What’s your sense of what the biggest challenge is for LPs at the moment?
The rapid deployment of some of our peers – ourselves as well but in particular, some of our peers – and what it does to their budgets and allocations of LPs. They have a certain target for private equity and private equity has done really well. That’s the numerator effect.
On top of that, you’ve got a bunch of GPs, instead of sticking to a three- or four year cycle, doing it at 12-18 months, which creates another headache for them. The problem with just deploying a fund in 12 to 18 months is you’re creating a one-year vintage. Who knows what 2021 will be like; in hindsight, it may not have been a great idea. That stresses them [LPs] out.
All of a sudden, if you got GPs coming [back] faster and for more, and you’ve got the squeeze in terms of how much LPs can actually further deploy into private equity, it’s forcing them to either cut back on relationships and/or just give less to people. They hate doing that because they don’t like having these conversations – it’s taken them years to build trust and relationships with a GP, and they also want to remain very relevant to a GP. Their concern is, if I go from here to a smaller commitment because you’ve pushed me, will I still be as relevant?
The North American public pensions market is pretty tapped out. Where do you see the next big source of LP capital coming from?
We feel that a market like Mexico should be very interesting. I was there last week. It’s tremendously exciting to see how that ecosystem is really opening up. They’re very smart investors – they know what they want and they know what they’re looking for, so it’s not a question of educating them about private equity.
I think we say that the US state systems tend to be tapped out, but there’s still some very large pools of capital there, whether it’s West Coast pension schemes, which I’m sure will continue to be net deployers. There’s also a tonne of family offices which have experienced significant wealth creation, especially in the last 10 years. They will take a much more entrepreneurial approach. They don’t have to answer to budget restrictions from the top, they’ll take a much more entrepreneurial approach to say: we understand the value proposition of alternatives and we’ll lean into that.
On a scale of zero to 10, to what extent has your in-person meeting schedule returned to pre-covid levels? Zero being not at all, and 10 being back to normal.
The biggest pent-up need to travel is towards Asia. We’d love to be in front of investors more than anyone else and especially in a time when we’re not fundraising, because we’re not, because that’s when you can have the more genuine conversations. If you put the caveat of Asia to one side, anywhere else is probably nine to 10; with Asia we’re still probably at a six.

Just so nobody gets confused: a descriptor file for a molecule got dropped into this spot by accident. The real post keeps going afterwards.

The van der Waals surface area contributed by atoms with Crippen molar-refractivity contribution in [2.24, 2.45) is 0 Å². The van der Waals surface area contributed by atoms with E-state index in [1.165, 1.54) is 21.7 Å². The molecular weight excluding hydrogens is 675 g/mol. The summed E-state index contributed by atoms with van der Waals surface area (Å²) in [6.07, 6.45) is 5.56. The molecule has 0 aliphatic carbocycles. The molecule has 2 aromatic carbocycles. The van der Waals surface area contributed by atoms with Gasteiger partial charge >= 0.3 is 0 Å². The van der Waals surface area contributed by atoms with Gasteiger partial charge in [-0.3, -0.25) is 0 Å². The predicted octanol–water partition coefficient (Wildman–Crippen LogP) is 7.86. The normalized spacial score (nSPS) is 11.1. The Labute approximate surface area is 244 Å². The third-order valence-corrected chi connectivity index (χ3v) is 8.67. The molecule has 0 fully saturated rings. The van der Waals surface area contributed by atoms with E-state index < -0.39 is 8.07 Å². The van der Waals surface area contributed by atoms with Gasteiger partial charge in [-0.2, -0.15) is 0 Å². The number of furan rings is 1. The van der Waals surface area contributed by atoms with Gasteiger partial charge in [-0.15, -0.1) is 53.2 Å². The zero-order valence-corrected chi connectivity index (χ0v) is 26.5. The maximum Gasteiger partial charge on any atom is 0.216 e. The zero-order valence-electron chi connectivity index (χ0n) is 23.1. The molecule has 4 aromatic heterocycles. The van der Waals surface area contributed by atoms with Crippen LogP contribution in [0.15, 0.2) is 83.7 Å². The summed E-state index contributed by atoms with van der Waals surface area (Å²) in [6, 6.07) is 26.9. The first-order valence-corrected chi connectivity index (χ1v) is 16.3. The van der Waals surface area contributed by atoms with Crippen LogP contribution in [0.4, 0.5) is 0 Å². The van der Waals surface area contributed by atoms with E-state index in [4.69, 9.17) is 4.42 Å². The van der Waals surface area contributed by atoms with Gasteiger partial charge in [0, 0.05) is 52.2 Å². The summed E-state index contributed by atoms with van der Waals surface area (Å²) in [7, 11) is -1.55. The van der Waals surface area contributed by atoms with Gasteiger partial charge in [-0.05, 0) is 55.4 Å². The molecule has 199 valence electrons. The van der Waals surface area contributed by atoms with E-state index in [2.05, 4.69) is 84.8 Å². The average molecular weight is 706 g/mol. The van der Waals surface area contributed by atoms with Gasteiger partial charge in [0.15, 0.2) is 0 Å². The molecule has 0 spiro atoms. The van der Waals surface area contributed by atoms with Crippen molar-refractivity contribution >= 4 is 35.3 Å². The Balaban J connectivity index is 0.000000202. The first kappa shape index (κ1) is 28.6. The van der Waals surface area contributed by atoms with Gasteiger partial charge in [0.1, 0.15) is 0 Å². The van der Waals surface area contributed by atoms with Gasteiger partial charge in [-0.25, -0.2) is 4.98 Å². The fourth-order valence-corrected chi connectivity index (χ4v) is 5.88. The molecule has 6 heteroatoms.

If you had a magic wand, what one thing would you change about the private equity industry?
A more apples-to-apples comparison between GPs. It is a very hard thing to do. It’s very hard for us to benchmark ourselves against our peers. I can only imagine how hard it has been for some of our investors. I say that because it is a very nuanced industry. On the one hand you’re trying to be arithmetic and numerical; on the other hand, what you’re really backing is people and their judgment and it’s all about trust and confidence.
What’s the most enjoyable thing about your job?
I get to spend a lot of time with very interesting people, both internally and externally. Internally I’ve got 17 PE investment partners around the firm. They all have a different perspective. They all have a different sector specialism. Whilst they have a similar DNA and similar philosophy, they all get to the end result in deal making in a different way and it’s fascinating to their brains in action, how they go about doing their business.
What’s the least enjoyable part of your job?
I think the most frustrating thing about my seat or anyone who’s in capital raising is, more often than not, our investors are too polite or too distracted, or just don’t want to provide feedback straight away. We frequently don’t get a clear answer. And we don’t know whether we should keep on chasing because they’re busy or we should keep on chasing because tenacity is rewarded, or we’re ultimately becoming a burden and we’re a nuisance.
If I could change one thing in that respect, it would be, I’d love to get some clearer feedback, good or bad. You’ll have more authentic conversations.
What do you think you would be doing if you weren’t working in private equity or in finance in general?
My career as a car designer was cut short at a very young age for good reason. One thing that I would probably, if I had the luxury to do, is devote a bit more time and energy towards a cause that’s very close to my heart, which is autism. I have a young son who is autistic. If I had the luxury of time and if I had the luxury of devoting my energy and focus on it, I would very much like to do that, partly because it is such a mystery, because it’s so hard to define.
Alexis Maskell joined London-headquartered BC Partners in 2021 as global head of investor relations and is responsible for the capital-raising efforts of the firm across all strategies. He was previously at Citigroup where he was head of the financial sponsors group for EMEA.